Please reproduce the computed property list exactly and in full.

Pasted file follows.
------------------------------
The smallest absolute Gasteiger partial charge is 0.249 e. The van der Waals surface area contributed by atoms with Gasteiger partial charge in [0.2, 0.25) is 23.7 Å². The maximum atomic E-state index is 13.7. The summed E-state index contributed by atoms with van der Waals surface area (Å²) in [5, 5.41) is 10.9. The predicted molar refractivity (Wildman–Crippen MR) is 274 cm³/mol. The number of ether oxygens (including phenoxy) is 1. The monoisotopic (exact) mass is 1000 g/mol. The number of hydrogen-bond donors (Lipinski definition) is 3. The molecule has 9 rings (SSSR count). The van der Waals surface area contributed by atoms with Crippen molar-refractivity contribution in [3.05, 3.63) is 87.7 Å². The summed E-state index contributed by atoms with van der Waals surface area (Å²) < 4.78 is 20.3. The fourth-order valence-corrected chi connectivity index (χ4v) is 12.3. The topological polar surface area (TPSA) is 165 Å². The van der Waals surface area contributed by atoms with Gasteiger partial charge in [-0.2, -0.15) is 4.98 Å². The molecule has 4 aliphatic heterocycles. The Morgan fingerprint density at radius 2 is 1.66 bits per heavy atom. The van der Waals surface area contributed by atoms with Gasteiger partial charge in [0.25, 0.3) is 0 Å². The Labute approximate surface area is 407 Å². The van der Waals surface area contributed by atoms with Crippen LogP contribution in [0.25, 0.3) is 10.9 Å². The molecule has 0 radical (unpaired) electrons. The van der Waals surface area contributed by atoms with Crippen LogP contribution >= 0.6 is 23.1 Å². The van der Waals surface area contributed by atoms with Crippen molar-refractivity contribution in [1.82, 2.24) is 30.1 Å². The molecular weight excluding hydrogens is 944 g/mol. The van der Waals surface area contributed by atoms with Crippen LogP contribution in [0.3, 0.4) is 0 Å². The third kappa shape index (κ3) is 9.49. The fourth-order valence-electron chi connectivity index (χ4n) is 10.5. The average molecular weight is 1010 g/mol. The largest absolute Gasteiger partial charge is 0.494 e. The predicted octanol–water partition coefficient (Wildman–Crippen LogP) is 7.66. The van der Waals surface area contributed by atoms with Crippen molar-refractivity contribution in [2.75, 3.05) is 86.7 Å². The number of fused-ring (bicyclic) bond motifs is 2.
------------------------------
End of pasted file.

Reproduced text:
The smallest absolute Gasteiger partial charge is 0.249 e. The van der Waals surface area contributed by atoms with Gasteiger partial charge in [0.2, 0.25) is 23.7 Å². The maximum atomic E-state index is 13.7. The summed E-state index contributed by atoms with van der Waals surface area (Å²) in [5, 5.41) is 10.9. The predicted molar refractivity (Wildman–Crippen MR) is 274 cm³/mol. The number of ether oxygens (including phenoxy) is 1. The monoisotopic (exact) mass is 1000 g/mol. The number of hydrogen-bond donors (Lipinski definition) is 3. The molecule has 9 rings (SSSR count). The van der Waals surface area contributed by atoms with Crippen molar-refractivity contribution in [3.05, 3.63) is 87.7 Å². The summed E-state index contributed by atoms with van der Waals surface area (Å²) < 4.78 is 20.3. The fourth-order valence-corrected chi connectivity index (χ4v) is 12.3. The topological polar surface area (TPSA) is 165 Å². The van der Waals surface area contributed by atoms with Gasteiger partial charge in [-0.2, -0.15) is 4.98 Å². The molecule has 4 aliphatic heterocycles. The Morgan fingerprint density at radius 2 is 1.66 bits per heavy atom. The van der Waals surface area contributed by atoms with Gasteiger partial charge in [0.25, 0.3) is 0 Å². The Labute approximate surface area is 407 Å². The van der Waals surface area contributed by atoms with Crippen LogP contribution in [0.25, 0.3) is 10.9 Å². The molecule has 0 radical (unpaired) electrons. The van der Waals surface area contributed by atoms with Crippen LogP contribution >= 0.6 is 23.1 Å². The van der Waals surface area contributed by atoms with Crippen molar-refractivity contribution in [1.82, 2.24) is 30.1 Å². The molecular weight excluding hydrogens is 944 g/mol. The van der Waals surface area contributed by atoms with Crippen LogP contribution in [0.3, 0.4) is 0 Å². The third kappa shape index (κ3) is 9.49. The fourth-order valence-electron chi connectivity index (χ4n) is 10.5. The average molecular weight is 1010 g/mol. The largest absolute Gasteiger partial charge is 0.494 e. The predicted octanol–water partition coefficient (Wildman–Crippen LogP) is 7.66. The van der Waals surface area contributed by atoms with Crippen molar-refractivity contribution in [2.75, 3.05) is 86.7 Å². The number of fused-ring (bicyclic) bond motifs is 2.